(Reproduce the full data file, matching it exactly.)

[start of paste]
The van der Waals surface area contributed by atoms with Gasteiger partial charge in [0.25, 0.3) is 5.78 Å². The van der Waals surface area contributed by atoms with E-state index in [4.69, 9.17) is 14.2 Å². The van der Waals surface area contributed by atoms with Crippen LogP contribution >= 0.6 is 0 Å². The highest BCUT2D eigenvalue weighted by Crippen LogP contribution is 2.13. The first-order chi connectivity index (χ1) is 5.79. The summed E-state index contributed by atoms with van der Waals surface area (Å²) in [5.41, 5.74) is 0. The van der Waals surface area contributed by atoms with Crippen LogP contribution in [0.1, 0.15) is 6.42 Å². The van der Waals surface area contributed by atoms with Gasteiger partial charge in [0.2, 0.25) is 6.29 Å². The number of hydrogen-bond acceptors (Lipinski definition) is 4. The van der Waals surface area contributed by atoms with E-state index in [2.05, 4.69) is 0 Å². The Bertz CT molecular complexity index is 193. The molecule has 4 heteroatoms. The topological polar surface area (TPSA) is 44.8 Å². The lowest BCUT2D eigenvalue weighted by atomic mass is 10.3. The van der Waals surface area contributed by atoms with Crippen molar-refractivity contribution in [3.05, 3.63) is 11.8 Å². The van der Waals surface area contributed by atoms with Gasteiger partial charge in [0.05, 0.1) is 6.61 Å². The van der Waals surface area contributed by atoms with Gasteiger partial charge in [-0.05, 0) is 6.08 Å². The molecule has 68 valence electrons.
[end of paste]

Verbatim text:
The van der Waals surface area contributed by atoms with Gasteiger partial charge in [0.25, 0.3) is 5.78 Å². The van der Waals surface area contributed by atoms with E-state index in [4.69, 9.17) is 14.2 Å². The van der Waals surface area contributed by atoms with Crippen LogP contribution >= 0.6 is 0 Å². The highest BCUT2D eigenvalue weighted by Crippen LogP contribution is 2.13. The first-order chi connectivity index (χ1) is 5.79. The summed E-state index contributed by atoms with van der Waals surface area (Å²) in [5.41, 5.74) is 0. The van der Waals surface area contributed by atoms with Crippen LogP contribution in [0.1, 0.15) is 6.42 Å². The van der Waals surface area contributed by atoms with Gasteiger partial charge in [0.2, 0.25) is 6.29 Å². The number of hydrogen-bond acceptors (Lipinski definition) is 4. The van der Waals surface area contributed by atoms with E-state index in [2.05, 4.69) is 0 Å². The Bertz CT molecular complexity index is 193. The molecule has 4 heteroatoms. The topological polar surface area (TPSA) is 44.8 Å². The lowest BCUT2D eigenvalue weighted by atomic mass is 10.3. The van der Waals surface area contributed by atoms with Crippen molar-refractivity contribution in [3.05, 3.63) is 11.8 Å². The van der Waals surface area contributed by atoms with Gasteiger partial charge in [0.05, 0.1) is 6.61 Å². The van der Waals surface area contributed by atoms with Gasteiger partial charge in [-0.05, 0) is 6.08 Å². The molecule has 68 valence electrons.